Started early for the farm today. A tractor was arranged to do pre-sowing weed removal from both the plots. After the land is ploughed and made ready for sowing, a few brief spells of rain can lead to a burst of all sorts of weeds. In a near miraculous way, freshly turned soil can look like a green carpet within two days. It is remarkable that this burst of life is always waiting to happen. But these are also the kind of plants which when not removed when they are barely coming up, can take in all the soil nutrients meant for the crop. So, in the way that current practice of farming works, these must be removed.
In the university days, ideas of Fukuoka appealed. But several years later, this week, I realise that he didn’t speak of populations. Neither did he speak of much variety than growing rice and vegetables on a farm which he believed must not be ploughed and seeds must be broadcasted which will sprout when it is time. How can that proverbial ‘one straw revolution’ happen in high population density areas or in the times of changed weather patterns? Maybe, these are uncomfortable questions for the believers in one straw. It must however be set in perspective with the prevailing farming, climatic and socio-economic conditions. I think it is an admirable way to live, perhaps deeply satisfying. It could be spiritual for some, as early practitioners of Fukuoka’s ideas of farming felt. I am not going after these sentiments.
This is our third cropping season. We have added about four acres more to our cropping area. It is a newly acquired plot with loamy, black soil that has seen sugarcane and cotton cycles. It sits next to a large reservoir waterline. Some parts get inundated in seasons of heavy rain. As opposed to the first plot’s rocky and light, loamy soil this one retains water and is regarded to have higher fertility. Nevertheless, we sow with application of fertilisers like a 10:26:26 combination of N,P,K. We have sown soybean this year in both the plots. Area under soybean cultivation is approximately seven acres. At a conservative yield of 5 quintals per acre we are looking at 35 quintals of soybean production if all goes well. At the declared minimum support price (MSP) for Kharif crops in 2019-20 by the government the harvest should be worth INR 130,000 approximately. This from a 16 weeks cycle involving 12 weeks of sowing to harvest duration of soybean.
Land preparation included two rounds of using a tractor driven cultivator to turn the soil and aeration. Since there was profuse weed growth seen after the first few rounds of light rain just ahead of sowing, we used a cultivator with metal bands to turn the soil and uproot the weeds that were beginning to grow. It takes about INR 500 per acre of soil turning and mixing using a tractor. The seeds are sown by a tractor operated furrow and seed drill rig. It broadcasts about 100,000 seeds per acre on the minimum side. The yield is estimated at this density, assuming that our agro-climatic zone will keep the climatic elements as expected i.e. frequent showers after sowing, optional moisture and rain during growth phase and all of this within the specified temperature range. The seed variety we have used is JS 9305. ICRISAT’s trials on the same seed variety had yielded 10 quintals per acre (). We decided on this variety because last year’s yield was good. Moreover, inputs and crop care intensity was not expensive or time consuming. So, the above is a quick narrative of effort that goes in for a soybean crop.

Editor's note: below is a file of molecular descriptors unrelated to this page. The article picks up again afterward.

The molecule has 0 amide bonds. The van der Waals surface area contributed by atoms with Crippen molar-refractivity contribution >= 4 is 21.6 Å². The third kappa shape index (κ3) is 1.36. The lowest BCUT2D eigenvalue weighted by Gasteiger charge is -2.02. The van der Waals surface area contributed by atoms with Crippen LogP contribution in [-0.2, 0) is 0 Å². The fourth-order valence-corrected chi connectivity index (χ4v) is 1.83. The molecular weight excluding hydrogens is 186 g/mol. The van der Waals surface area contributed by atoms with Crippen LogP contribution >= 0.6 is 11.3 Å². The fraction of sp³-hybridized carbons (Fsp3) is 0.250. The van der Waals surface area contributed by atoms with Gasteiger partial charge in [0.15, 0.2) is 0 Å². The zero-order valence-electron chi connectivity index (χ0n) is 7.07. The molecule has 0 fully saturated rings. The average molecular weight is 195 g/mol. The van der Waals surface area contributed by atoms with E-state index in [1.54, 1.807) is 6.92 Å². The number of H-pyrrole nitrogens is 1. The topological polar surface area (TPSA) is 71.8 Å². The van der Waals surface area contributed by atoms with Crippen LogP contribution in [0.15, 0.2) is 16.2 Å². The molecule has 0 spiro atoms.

A delayed weeding which is to happen after the first two weeks of sowing can lead to the entire inter-plant spaces being taken over by fast growing weeds that are not economical to remove later. This also reduces the yield of soybean crops. We saw this happening in a neighbouring plot last season.
In this kind of a pre-determined agricultural system wherein pre-designed seeds optimized for industrial value chains are plugged and crops obtained, how does the idea of zero tilling farming and Fukuoka’s one straw farming ideas fit? Not very well. I don’t mean this as a criticism of his ideas. It would take for me to practice it and know it with much in-depth reading if I were to critique it. I am only examining the common notions and virtue signalling that artisanal, hobby farmers do with ideas of ‘organic’, ‘zero-budget’, zero-tilling’ and similar kinds of farming styles. There is much information that is left out by the proponents of these styles. Among the key are the following –
- Time taken for a crop from sowing to harvest.
- The supply chain of farming inputs to post-harvest processes in these styles.
- Production and yield pressure that artisanal and lifestyle farmers do not experience
- The food and other crops demand pressure that is felt from household consumption and industry – crop intensification is a necessary evil, if one were to acknowledge.
- The pressure on land and resources which underscores the choices of farming methods and crops.
- More importantly, artisanal and lifestyle farming is different from farming for the market. – supplementing ingredients on a dining table vs farming for cash income
I am logging these ideas here because these are early years of my foray in farming. A decade down the line, I would like to re-read and examine if my ideas and experience at that point is any different from today’s. I am merely speaking of socio-economic and agro-climatic realities of the day in this country. This is not a value discussion on what’s better for the future of earth. For now, I do not see these niche farming ideas helping the farmers of today answer the realities that they see every day, every season on their farms as opposed to the thinkers and intellectuals surmising on agriculture by sitting on a data dashboard and making ‘field-visits’ on an odd day.